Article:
www.radartutorial.eu Radar Basics

Pulse-Pair Processing

To distinguish a moving target of a fixed object with help of the Doppler frequency, at least two periods of the deflection must be compared with each other.
Since the Doppler- frequency (few Hertz) is small relatively to the transmitted frequency (much Mega-Hertz), therefore a phase comparison is more easily to carry out than a direct frequency comparison technically.
The storage of a deflection is carried out in suitable memory media, in the past in special analogous vacuum memory tubes, later also with a chain of condensers (distance: digital, signal: analogous) and today only in digital memory cells.

Memory
Stage
Subtractions
Stage
Receiver
IF
echo
signals
p.o.
transmitted
power

Figure 1: functional block circuit diagram of a coherent-on-receive receiver

Memory
Stage
Subtractions
Stage
Receiver
IF
echo
signals
p.o.
transmitted
power

Figure 1: functional block circuit diagram of a coherent-on-receive receiver

Memory
Stage
Subtractions
Stage
Receiver
IF
echo
signals
p.o.
transmitted
power

Figure 1: functional block circuit diagram of a coherent-on-receive receiver (interactive picture)

Figure 2: The phase shifting of the received signal

Figure 2: The phase shifting of the received signal

Well, a fixed target suppression happens by the phase comparison of the echoes received by several pulse periods (pulse- pair processing). If the phase relationship is always equal, then there isn't any phase difference and the target will be suppressed. If the target has moved, the phase difference is unequally zero and the target will be shown on the screen.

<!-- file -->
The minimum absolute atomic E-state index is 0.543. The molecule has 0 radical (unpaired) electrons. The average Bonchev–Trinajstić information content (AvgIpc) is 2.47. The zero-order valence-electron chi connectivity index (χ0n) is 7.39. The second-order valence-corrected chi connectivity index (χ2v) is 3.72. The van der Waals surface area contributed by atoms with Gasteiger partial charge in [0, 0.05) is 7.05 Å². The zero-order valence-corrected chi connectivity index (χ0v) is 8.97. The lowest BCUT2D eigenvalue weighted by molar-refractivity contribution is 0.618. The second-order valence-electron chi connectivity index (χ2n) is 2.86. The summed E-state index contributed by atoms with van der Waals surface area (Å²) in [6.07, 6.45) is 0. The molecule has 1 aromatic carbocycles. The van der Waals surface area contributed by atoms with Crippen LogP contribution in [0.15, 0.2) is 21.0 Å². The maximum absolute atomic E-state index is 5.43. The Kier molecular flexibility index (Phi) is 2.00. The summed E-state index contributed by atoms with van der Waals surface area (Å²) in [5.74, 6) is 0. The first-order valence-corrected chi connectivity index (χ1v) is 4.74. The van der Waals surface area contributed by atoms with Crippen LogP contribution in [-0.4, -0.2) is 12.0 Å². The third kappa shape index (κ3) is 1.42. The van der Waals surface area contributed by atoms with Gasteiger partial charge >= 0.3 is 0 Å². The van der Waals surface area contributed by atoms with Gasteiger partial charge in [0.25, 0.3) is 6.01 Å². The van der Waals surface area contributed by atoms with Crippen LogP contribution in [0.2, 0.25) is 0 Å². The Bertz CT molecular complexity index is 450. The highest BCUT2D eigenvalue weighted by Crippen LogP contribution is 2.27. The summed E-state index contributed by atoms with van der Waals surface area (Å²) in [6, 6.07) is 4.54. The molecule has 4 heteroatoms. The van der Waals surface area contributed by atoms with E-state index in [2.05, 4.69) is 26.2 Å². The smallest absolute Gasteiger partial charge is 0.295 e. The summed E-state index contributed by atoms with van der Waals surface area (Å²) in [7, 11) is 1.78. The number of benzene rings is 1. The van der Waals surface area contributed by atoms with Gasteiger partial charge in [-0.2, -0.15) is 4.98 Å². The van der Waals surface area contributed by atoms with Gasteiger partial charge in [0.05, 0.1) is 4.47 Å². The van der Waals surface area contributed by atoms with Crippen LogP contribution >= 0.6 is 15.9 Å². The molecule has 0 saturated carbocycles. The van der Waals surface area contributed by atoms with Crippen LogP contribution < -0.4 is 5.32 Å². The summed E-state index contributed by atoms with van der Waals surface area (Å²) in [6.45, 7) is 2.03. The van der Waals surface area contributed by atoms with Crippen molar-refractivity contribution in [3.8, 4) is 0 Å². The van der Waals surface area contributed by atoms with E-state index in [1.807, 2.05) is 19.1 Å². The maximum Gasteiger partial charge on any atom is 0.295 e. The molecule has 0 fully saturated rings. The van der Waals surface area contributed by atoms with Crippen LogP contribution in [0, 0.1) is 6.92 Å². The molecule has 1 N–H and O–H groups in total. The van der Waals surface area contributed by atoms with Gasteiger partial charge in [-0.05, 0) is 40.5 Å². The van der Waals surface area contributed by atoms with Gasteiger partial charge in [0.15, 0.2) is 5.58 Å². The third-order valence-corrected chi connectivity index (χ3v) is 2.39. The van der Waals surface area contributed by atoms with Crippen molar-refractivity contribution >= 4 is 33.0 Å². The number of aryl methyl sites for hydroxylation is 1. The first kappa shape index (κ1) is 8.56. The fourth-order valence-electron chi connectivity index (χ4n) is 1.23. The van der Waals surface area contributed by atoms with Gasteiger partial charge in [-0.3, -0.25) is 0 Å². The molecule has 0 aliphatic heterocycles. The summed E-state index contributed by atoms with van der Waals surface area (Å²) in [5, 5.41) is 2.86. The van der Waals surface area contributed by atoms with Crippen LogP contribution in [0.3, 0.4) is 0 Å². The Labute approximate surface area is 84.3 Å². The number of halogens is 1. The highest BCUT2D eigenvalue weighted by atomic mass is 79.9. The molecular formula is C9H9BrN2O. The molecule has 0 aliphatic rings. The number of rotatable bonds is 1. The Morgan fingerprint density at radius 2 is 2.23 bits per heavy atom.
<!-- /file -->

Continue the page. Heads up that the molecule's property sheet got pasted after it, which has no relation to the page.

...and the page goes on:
To get the necessary frequency-reference for the phase-detector, a high correct coherent oscillator (called: “Coho”) is synchronized with the down converted on the IF- frequency transmitting pulse.

Oscillogramm of an outputsignal of a phase-detector: The echo signal of a moving target at the output of the phase-detector changes it's value and also the polarity in every pulse period. A fixed cluttersignal will keep it's value and polarity in every pulse period.
fixed clutter
moving target
fixed clutter

Figure 3: Oscillogram of an output signal of a phase-detector

The echo signal of a moving target at the output of the phase-detector changes it's value and also the polarity in every pulse period. A fixed clutter signal will keep it's value and polarity in every pulse period.

A pulse period is stored in a memory. This memory stage has got a memorycell for each rangecell and delays the whole scan for one pulse period (PRT). Both periods, the actually period and its predator, are led to an extractor. The output of this stage is the difference of both input-signals. Clutter with a constant amplitude will be eleminated. Moving targets pass this stage. On this way the moving target produce an output signal and the fixed clutter don't do this. (see the tooltip on test point TP2 in Figure 1!)

Description of the modules in the block diagram

Figure 3: Echoe signals of fixed clutter have got the same amplitude pulse to pulse and can be cancelled:
   magenta: output of the phase-detector (aktually period)
   green: output of the memory (delayed period)
   blue: cancelled video